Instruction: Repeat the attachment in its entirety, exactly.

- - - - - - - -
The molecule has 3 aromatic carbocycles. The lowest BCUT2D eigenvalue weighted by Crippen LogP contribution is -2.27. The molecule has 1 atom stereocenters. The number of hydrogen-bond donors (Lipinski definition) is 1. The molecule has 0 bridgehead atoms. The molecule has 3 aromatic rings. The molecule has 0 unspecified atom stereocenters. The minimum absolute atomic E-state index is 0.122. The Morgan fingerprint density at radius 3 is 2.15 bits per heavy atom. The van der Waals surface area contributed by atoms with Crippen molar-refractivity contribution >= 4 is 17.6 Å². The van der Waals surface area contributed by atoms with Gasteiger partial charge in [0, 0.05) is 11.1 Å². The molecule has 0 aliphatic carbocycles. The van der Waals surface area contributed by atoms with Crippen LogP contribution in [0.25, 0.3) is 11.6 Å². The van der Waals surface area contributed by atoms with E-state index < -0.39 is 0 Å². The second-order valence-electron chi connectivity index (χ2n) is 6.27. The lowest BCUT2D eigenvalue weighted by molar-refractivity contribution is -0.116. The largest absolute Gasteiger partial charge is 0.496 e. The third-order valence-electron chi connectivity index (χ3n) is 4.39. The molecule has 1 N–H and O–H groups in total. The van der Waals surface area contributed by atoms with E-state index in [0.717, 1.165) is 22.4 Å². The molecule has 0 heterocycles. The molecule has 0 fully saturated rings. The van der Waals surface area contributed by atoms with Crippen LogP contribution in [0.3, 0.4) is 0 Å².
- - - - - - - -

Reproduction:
The molecule has 3 aromatic carbocycles. The lowest BCUT2D eigenvalue weighted by Crippen LogP contribution is -2.27. The molecule has 1 atom stereocenters. The number of hydrogen-bond donors (Lipinski definition) is 1. The molecule has 0 bridgehead atoms. The molecule has 3 aromatic rings. The molecule has 0 unspecified atom stereocenters. The minimum absolute atomic E-state index is 0.122. The Morgan fingerprint density at radius 3 is 2.15 bits per heavy atom. The van der Waals surface area contributed by atoms with Crippen molar-refractivity contribution >= 4 is 17.6 Å². The van der Waals surface area contributed by atoms with Gasteiger partial charge in [0, 0.05) is 11.1 Å². The molecule has 0 aliphatic carbocycles. The van der Waals surface area contributed by atoms with Crippen LogP contribution in [0.25, 0.3) is 11.6 Å². The van der Waals surface area contributed by atoms with E-state index < -0.39 is 0 Å². The second-order valence-electron chi connectivity index (χ2n) is 6.27. The lowest BCUT2D eigenvalue weighted by molar-refractivity contribution is -0.116. The largest absolute Gasteiger partial charge is 0.496 e. The third-order valence-electron chi connectivity index (χ3n) is 4.39. The molecule has 1 N–H and O–H groups in total. The van der Waals surface area contributed by atoms with E-state index in [0.717, 1.165) is 22.4 Å². The molecule has 0 heterocycles. The molecule has 0 fully saturated rings. The van der Waals surface area contributed by atoms with Crippen LogP contribution in [0.3, 0.4) is 0 Å².